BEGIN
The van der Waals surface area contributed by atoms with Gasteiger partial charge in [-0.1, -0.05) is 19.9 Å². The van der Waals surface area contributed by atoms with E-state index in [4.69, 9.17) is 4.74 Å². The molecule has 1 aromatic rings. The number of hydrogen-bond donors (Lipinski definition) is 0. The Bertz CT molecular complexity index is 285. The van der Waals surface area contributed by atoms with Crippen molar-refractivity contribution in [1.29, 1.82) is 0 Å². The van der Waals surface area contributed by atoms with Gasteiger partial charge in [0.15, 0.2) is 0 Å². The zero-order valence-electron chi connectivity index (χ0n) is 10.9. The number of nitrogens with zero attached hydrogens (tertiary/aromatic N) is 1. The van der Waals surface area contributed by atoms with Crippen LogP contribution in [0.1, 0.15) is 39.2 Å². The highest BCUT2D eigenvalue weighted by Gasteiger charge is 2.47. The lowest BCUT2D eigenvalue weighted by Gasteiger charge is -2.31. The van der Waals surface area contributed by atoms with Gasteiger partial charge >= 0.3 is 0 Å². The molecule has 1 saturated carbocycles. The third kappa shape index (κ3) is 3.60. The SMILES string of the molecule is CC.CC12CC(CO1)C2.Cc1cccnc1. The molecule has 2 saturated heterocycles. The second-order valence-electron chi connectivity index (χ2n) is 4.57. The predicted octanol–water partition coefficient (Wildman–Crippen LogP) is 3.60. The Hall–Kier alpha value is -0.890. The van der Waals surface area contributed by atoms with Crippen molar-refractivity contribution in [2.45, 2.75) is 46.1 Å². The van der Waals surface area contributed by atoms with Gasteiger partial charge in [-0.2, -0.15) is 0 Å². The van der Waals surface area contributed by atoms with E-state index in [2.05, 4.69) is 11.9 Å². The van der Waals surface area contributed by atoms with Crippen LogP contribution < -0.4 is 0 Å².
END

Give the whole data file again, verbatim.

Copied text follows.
The van der Waals surface area contributed by atoms with Gasteiger partial charge in [-0.1, -0.05) is 19.9 Å². The van der Waals surface area contributed by atoms with E-state index in [4.69, 9.17) is 4.74 Å². The molecule has 1 aromatic rings. The number of hydrogen-bond donors (Lipinski definition) is 0. The Bertz CT molecular complexity index is 285. The van der Waals surface area contributed by atoms with Crippen molar-refractivity contribution in [1.29, 1.82) is 0 Å². The van der Waals surface area contributed by atoms with Gasteiger partial charge in [0.15, 0.2) is 0 Å². The zero-order valence-electron chi connectivity index (χ0n) is 10.9. The number of nitrogens with zero attached hydrogens (tertiary/aromatic N) is 1. The van der Waals surface area contributed by atoms with Crippen LogP contribution in [0.1, 0.15) is 39.2 Å². The highest BCUT2D eigenvalue weighted by Gasteiger charge is 2.47. The lowest BCUT2D eigenvalue weighted by Gasteiger charge is -2.31. The van der Waals surface area contributed by atoms with Gasteiger partial charge >= 0.3 is 0 Å². The molecule has 1 saturated carbocycles. The third kappa shape index (κ3) is 3.60. The SMILES string of the molecule is CC.CC12CC(CO1)C2.Cc1cccnc1. The molecule has 2 saturated heterocycles. The second-order valence-electron chi connectivity index (χ2n) is 4.57. The predicted octanol–water partition coefficient (Wildman–Crippen LogP) is 3.60. The Hall–Kier alpha value is -0.890. The van der Waals surface area contributed by atoms with Crippen molar-refractivity contribution in [2.45, 2.75) is 46.1 Å². The van der Waals surface area contributed by atoms with Gasteiger partial charge in [-0.2, -0.15) is 0 Å². The van der Waals surface area contributed by atoms with E-state index in [2.05, 4.69) is 11.9 Å². The van der Waals surface area contributed by atoms with Crippen LogP contribution < -0.4 is 0 Å².